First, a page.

We need to talk… #SensualSunday (@AuthorMoira)


Welcome back to another #SensualSunday folks. Glad to have you here, and while I have your attention we need to discuss a few things. Facts, not fiction. The blunt, naked, scary truth if you will. Things ’bout to get real up in here.

Whatever are you talking about, Moira?

A little reality check for those who are thinking about writing, currently writing, or ready to submit their first book. This is for everyone, whether you are planning to sub to a publisher or planning to go Indie there are a few things you REALLY need to be realistic about.

A little disclaimer first: This is my point of view and no one else’s. These are strictly things I knew/heard of due to an author friendship before I started out and other things I’ve picked up on my short journey to date as an author. The below may well piss you off – welcome to the real world. If you’re not ready for your delusions to be shattered than this is not the post for you to read, but honestly you should.

It’s easy money.
Money icon design , vector illustrationStop, just stop right there.
No it is not.
“Easy” money is winning the lotto, or your parents/grandparents handing you a trust fund, and it’s only “easy” for you because it’s been handed to you on a silver platter. Making money writing books takes time, effort, and blood, sweat and quite often tears. And even then there is absolutely no guarantee you’ll be able to live off what you make as an author. In a good quarter starting out you might be able to splurge at the spa for the full package; or afford that new TV you’ve been wanting for a while now. If you’re out looking for “easy” money you are heading into the wrong damn business.

It won’t take much time to whip something up.
Oh dear lord. If you’re one of those authors, or are planning to be – don’t! Already there are too many authors out there that throw together a “book” in a few hours, run it through a spell check (maybe), do a little formatting (maybe) and slap it up on some site to sell. These and the ones that basically use the same story every time but with name, place, and a few event changes to whip out hundreds of “books” a year are fucking the market up for the rest of us. By “the rest of us” I mean those who scrape out an hour here and there each and every day to work on building an unique world and delving deep into the psyche of our characters, who they are and where they are heading. Those who put family, friends, and everything else aside to do what we are passionate about. Those who are so invested in our characters and the story we share that we can barely think about anything else even while forcing ourselves from our desks to tend to real life demands.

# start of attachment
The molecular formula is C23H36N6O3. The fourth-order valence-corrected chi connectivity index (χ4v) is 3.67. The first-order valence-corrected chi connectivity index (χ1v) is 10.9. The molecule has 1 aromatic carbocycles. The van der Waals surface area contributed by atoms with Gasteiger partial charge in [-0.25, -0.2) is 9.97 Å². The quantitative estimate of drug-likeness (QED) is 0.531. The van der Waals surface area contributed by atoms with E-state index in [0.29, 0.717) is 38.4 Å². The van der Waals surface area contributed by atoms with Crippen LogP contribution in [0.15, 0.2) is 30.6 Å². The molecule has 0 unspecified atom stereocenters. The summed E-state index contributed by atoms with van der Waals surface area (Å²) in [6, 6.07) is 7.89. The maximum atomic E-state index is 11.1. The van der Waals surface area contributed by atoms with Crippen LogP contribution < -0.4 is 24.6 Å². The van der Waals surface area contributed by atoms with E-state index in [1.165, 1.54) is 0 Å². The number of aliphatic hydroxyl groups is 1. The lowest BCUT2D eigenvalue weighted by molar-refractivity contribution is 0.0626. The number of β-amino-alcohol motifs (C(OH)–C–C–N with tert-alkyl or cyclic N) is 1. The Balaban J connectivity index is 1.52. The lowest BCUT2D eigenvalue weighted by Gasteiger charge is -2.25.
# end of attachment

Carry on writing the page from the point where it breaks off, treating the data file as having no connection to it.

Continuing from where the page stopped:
But all the good ideas have been taken.
Ideea conceptThis one makes me see red. Let me tell you something – content can be copyrighted and is, but ideas cannot be (at least not in relation to story telling – yet). You just need to find that creative bone somewhere inside your body to re-imagine a new direction to take that singular idea that caught your eye. What makes an idea unique is you. You are the defining factor in re-envisioning how that idea will shape up and turn into something unique. You could be the reason someone rethinks how they viewed that idea before you wrote your story. But if you can’t be creative enough to see a new direction then maybe writing isn’t for you.